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chisle
New Member

We lived 365 days in the first and second floor. We rented out the basement for 7 months, the other 5 months we lived in it. Up till May '17 it was 100% ours.

Dec '17, it became 100% ours again.

Do we state that we converted it from personal to rental in 2017, then back again in 2017? Do we touch the conversion question at all?
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Accepted Solutions
EricZ
New Member

We lived 365 days in the first and second floor. We rented out the basement for 7 months, the other 5 months we lived in it. Up till May '17 it was 100% ours.

No, you do not state that you converted it to a rental in 2017, however you must report the income that you received from renting the basement in your home.  You are allowed to deduct expenses associated with renting the basement in your home.

Expenses for your entire home must be divided between the part you rent and the part in which you live. This includes payments for:

  • mortgage interest
  • repairs for your entire home—for example, repairing the roof or furnace, or painting the entire home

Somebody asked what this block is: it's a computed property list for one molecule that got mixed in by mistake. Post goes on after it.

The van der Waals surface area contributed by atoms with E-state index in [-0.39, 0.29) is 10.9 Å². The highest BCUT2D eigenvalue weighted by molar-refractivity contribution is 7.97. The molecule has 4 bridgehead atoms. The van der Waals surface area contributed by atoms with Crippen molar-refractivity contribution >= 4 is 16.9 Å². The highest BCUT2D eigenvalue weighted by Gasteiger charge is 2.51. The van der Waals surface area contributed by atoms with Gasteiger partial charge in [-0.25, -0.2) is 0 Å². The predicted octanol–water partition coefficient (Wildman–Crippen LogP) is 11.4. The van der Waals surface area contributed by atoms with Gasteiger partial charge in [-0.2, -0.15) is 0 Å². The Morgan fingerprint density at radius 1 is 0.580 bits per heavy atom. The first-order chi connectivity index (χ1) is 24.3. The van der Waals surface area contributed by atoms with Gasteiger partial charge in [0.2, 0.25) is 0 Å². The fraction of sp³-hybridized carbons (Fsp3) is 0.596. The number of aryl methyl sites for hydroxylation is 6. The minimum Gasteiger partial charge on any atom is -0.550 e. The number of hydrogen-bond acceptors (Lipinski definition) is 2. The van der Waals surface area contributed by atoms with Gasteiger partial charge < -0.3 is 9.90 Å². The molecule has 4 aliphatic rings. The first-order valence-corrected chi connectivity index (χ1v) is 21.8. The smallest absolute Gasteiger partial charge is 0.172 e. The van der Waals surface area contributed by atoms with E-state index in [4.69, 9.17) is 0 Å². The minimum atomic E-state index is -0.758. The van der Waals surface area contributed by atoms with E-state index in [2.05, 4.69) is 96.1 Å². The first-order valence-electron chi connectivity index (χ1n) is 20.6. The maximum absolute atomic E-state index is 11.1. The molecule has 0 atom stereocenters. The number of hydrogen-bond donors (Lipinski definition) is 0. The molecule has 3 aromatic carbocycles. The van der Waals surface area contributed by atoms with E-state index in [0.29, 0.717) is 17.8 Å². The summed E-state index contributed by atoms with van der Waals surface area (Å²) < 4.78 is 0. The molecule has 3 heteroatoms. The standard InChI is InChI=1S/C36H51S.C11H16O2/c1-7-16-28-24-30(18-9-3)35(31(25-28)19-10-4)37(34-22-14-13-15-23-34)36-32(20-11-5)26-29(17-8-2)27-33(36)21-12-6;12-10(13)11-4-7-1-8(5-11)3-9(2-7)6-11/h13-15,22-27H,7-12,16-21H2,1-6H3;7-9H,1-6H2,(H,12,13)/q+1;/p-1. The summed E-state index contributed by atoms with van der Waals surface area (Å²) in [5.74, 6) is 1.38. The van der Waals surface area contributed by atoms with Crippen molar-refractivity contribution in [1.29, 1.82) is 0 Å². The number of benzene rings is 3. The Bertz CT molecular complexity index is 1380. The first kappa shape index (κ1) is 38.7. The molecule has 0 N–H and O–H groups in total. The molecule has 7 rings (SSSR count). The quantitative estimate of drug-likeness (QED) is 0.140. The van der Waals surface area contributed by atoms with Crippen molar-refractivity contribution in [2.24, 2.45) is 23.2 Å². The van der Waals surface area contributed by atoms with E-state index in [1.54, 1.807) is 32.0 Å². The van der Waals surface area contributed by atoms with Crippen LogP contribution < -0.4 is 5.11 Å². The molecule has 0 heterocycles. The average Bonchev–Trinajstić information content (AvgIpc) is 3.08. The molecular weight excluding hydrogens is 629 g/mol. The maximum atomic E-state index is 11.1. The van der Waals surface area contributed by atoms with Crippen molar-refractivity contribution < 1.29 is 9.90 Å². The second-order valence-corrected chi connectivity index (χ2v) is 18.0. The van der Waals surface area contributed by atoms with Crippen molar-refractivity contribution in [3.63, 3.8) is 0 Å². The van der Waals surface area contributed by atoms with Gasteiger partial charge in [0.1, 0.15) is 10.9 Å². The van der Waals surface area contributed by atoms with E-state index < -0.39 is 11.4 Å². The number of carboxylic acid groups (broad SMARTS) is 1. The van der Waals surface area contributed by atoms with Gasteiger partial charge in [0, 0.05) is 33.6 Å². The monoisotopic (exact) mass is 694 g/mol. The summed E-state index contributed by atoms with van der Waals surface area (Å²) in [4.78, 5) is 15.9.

• improvements for your entire home—for example, replacing the roof
  • homeowner's insurance
  • utilities such as electricity, gas, and heating oil
  • housecleaning or gardening services for your whole home
  • trash removal
  • snow removal costs
  • security system costs, and
  • condominium association fees.

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1 Reply
EricZ
New Member

We lived 365 days in the first and second floor. We rented out the basement for 7 months, the other 5 months we lived in it. Up till May '17 it was 100% ours.

No, you do not state that you converted it to a rental in 2017, however you must report the income that you received from renting the basement in your home.  You are allowed to deduct expenses associated with renting the basement in your home.

Expenses for your entire home must be divided between the part you rent and the part in which you live. This includes payments for:

  • mortgage interest
  • repairs for your entire home—for example, repairing the roof or furnace, or painting the entire home
  • improvements for your entire home—for example, replacing the roof
  • homeowner's insurance
  • utilities such as electricity, gas, and heating oil
  • housecleaning or gardening services for your whole home
  • trash removal
  • snow removal costs
  • security system costs, and
  • condominium association fees.
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